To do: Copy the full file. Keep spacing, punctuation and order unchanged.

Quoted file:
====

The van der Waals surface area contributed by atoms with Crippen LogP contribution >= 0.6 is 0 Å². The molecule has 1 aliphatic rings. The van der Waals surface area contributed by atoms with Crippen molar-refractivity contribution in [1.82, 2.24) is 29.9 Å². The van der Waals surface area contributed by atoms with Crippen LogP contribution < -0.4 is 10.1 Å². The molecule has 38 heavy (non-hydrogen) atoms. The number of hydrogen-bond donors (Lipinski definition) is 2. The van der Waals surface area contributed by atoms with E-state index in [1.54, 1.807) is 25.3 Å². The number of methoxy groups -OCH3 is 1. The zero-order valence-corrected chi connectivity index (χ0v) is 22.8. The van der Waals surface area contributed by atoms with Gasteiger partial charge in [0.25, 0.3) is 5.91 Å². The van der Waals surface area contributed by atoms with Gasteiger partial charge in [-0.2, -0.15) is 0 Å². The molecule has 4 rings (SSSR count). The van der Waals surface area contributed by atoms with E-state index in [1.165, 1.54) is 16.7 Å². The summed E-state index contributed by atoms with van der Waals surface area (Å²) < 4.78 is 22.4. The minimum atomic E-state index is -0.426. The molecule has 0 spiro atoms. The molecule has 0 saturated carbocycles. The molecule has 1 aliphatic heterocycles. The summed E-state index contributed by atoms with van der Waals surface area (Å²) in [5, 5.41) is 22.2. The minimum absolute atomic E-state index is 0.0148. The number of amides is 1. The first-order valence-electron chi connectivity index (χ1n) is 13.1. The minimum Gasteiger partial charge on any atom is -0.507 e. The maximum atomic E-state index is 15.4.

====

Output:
The van der Waals surface area contributed by atoms with Crippen LogP contribution >= 0.6 is 0 Å². The molecule has 1 aliphatic rings. The van der Waals surface area contributed by atoms with Crippen molar-refractivity contribution in [1.82, 2.24) is 29.9 Å². The van der Waals surface area contributed by atoms with Crippen LogP contribution < -0.4 is 10.1 Å². The molecule has 38 heavy (non-hydrogen) atoms. The number of hydrogen-bond donors (Lipinski definition) is 2. The van der Waals surface area contributed by atoms with E-state index in [1.54, 1.807) is 25.3 Å². The number of methoxy groups -OCH3 is 1. The zero-order valence-corrected chi connectivity index (χ0v) is 22.8. The van der Waals surface area contributed by atoms with Gasteiger partial charge in [0.25, 0.3) is 5.91 Å². The van der Waals surface area contributed by atoms with Gasteiger partial charge in [-0.2, -0.15) is 0 Å². The molecule has 4 rings (SSSR count). The van der Waals surface area contributed by atoms with E-state index in [1.165, 1.54) is 16.7 Å². The summed E-state index contributed by atoms with van der Waals surface area (Å²) < 4.78 is 22.4. The minimum atomic E-state index is -0.426. The molecule has 0 spiro atoms. The molecule has 0 saturated carbocycles. The molecule has 1 aliphatic heterocycles. The summed E-state index contributed by atoms with van der Waals surface area (Å²) in [5, 5.41) is 22.2. The minimum absolute atomic E-state index is 0.0148. The number of amides is 1. The first-order valence-electron chi connectivity index (χ1n) is 13.1. The minimum Gasteiger partial charge on any atom is -0.507 e. The maximum atomic E-state index is 15.4.